Vikings Stadium Set to be Among Most Hi Tech in the NFL

MN Vikings US Bank Stadium

Minneapolis--The Minnesota Vikings professional football team is kicking ass this year, with Adrian Peterson leading the league in rushing yards and the Vikings winning more games than their fans at home are accustomed to. All of this is happening as the highly anticipated, long awaited and heavily debated US Bank Stadium is being constructed in MInneapolis, departing from the Metrodome. The Vikings have played many games on the newly constructed University of Minnesota's TCF Bank Stadium, home turf for the Big Ten Gophers. The new stadium is being heralded as one of the most technologically enhanced stadiums with its scoreboards and other image screens being installed within the stadium. Photo by Tony Webster, Creative Commons License.

Daktronics, a regional electronic sign powerhouse, has been working alongside project manager, Ohm, on projects for the completion of the stadium. The company recently developed custom scoreboards for the Minnesota Wild and Excel Center in St. Paul. They are now putting in some advanced scoreboards in the end zones for the US Bank Stadium and MInnesota Vikings. They have thus far put in nearly 10 months of work on the project for the stadium.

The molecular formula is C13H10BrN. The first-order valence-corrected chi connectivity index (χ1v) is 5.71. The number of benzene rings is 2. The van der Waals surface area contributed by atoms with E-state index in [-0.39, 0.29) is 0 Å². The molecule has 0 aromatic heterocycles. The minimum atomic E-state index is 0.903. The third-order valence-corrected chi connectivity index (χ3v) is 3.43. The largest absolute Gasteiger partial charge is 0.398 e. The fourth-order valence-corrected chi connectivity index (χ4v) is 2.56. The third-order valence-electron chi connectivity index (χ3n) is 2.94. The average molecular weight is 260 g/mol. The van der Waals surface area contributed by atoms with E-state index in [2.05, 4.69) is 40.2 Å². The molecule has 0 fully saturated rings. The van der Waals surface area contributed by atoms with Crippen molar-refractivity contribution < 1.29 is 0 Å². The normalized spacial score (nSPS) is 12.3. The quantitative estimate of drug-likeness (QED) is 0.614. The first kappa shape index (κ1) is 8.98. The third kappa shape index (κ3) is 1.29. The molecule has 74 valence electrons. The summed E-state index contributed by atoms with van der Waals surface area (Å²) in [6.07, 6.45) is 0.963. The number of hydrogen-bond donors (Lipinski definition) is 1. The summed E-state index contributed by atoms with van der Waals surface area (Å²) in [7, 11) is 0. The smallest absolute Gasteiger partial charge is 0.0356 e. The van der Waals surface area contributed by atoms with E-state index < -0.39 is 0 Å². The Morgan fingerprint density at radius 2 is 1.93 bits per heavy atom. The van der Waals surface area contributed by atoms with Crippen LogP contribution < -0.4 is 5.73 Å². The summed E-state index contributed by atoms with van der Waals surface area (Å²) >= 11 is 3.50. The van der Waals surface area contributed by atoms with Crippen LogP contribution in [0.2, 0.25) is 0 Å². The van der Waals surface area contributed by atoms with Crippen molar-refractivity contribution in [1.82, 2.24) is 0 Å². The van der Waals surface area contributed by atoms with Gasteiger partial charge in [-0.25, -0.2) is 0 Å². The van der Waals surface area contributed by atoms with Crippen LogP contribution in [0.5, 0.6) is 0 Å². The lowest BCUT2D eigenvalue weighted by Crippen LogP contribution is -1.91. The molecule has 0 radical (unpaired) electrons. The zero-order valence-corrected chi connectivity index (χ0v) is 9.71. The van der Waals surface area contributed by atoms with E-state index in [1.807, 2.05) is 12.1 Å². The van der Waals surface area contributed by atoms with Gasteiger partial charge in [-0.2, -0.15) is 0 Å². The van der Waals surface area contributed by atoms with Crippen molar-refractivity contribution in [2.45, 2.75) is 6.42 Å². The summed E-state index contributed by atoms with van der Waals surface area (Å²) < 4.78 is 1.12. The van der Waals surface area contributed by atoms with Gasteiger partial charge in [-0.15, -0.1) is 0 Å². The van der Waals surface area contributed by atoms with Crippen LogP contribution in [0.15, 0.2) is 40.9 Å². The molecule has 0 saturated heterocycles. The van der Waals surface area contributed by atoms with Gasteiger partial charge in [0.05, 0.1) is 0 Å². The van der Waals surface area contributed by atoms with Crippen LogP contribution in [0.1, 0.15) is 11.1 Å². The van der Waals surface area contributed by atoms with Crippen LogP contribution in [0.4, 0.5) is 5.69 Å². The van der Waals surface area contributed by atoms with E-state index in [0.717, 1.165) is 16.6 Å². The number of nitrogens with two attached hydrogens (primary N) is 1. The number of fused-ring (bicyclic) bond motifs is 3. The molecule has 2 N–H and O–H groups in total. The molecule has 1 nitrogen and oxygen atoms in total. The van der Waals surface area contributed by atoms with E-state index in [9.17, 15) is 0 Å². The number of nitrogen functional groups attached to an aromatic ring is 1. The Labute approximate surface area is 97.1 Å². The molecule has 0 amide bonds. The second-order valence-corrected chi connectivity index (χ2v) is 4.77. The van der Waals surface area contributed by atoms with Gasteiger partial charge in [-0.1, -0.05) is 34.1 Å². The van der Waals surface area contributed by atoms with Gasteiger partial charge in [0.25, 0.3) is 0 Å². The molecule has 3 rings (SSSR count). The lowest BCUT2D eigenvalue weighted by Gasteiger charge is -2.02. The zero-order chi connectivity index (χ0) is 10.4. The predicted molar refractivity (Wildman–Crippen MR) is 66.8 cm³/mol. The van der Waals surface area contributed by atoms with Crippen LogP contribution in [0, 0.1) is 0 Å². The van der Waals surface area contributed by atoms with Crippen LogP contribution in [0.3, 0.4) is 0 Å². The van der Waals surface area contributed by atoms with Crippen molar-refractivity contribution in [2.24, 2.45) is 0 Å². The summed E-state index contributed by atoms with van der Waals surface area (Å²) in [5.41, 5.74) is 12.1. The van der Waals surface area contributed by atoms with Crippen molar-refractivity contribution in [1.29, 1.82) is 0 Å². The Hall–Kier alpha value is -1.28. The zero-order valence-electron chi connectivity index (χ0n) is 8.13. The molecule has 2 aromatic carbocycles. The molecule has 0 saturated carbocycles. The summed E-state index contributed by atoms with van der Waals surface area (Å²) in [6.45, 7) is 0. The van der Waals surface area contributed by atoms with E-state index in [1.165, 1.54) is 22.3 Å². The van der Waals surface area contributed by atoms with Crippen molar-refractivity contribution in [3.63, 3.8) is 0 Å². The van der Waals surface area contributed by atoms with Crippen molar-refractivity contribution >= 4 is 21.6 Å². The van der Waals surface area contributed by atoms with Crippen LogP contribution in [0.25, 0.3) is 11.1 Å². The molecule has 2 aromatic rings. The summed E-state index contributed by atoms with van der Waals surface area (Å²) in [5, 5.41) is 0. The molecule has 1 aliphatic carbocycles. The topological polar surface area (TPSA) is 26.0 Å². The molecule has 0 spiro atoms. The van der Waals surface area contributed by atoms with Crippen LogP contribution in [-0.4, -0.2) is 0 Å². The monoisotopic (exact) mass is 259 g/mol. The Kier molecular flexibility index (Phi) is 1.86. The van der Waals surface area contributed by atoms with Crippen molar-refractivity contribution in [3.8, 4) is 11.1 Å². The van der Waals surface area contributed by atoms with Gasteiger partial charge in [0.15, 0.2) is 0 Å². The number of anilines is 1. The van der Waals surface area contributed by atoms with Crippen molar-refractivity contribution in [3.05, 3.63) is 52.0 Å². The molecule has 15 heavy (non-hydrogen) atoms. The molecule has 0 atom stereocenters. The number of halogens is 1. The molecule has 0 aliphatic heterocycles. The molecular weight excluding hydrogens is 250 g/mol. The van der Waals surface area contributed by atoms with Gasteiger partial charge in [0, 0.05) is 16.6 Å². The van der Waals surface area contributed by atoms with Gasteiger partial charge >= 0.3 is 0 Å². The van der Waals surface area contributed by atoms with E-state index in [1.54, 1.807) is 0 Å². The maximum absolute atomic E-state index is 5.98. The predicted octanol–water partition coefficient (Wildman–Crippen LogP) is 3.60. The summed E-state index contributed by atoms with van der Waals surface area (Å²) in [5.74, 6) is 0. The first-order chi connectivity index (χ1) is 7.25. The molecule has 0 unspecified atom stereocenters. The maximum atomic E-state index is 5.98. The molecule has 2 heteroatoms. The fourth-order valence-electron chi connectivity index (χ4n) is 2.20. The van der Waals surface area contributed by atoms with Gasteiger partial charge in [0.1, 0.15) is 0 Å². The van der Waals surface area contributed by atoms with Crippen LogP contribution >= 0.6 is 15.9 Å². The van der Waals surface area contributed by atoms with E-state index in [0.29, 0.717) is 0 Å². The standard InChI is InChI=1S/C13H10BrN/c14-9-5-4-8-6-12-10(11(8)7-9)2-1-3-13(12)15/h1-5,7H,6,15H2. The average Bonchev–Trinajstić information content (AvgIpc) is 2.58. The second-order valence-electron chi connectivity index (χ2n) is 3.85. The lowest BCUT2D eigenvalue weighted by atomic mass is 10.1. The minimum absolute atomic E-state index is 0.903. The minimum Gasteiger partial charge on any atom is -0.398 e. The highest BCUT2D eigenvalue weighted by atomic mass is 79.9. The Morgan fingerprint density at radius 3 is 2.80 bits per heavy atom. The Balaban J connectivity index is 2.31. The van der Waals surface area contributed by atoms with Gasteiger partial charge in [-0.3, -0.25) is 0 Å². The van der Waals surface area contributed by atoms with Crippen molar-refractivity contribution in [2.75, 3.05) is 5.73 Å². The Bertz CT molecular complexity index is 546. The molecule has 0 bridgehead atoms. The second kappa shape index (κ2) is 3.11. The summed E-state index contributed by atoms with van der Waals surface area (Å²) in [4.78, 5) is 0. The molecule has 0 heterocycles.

The Vikings will be one of just nine teams in the league using 13HD technology, according to the teams website. Additionally, there are only two teams that will use 13HD in their ribbon displays and the Vikings are one of them. Scoreboards are just a fraction of the $1.08 billion venue. When it is unveiled to the public in the summer 2016, Minnesota will have a new modern stadium to compete with some of the most prolific teams and cities in the country.

The US Bank Stadium main video board is in the top 10 biggest for the NFL. At 18 displays, this stadium will have the most 13HDs than any team in the NFL. What's more surprising than that fact is that Minnesota's stadium is the only one in the country to have its displays manufactured in its own home state. It is also the largest construction project in the state's history. The factory for the technology used is in Redwood Falls, MN. One scoreboard is nearly complete on the east end.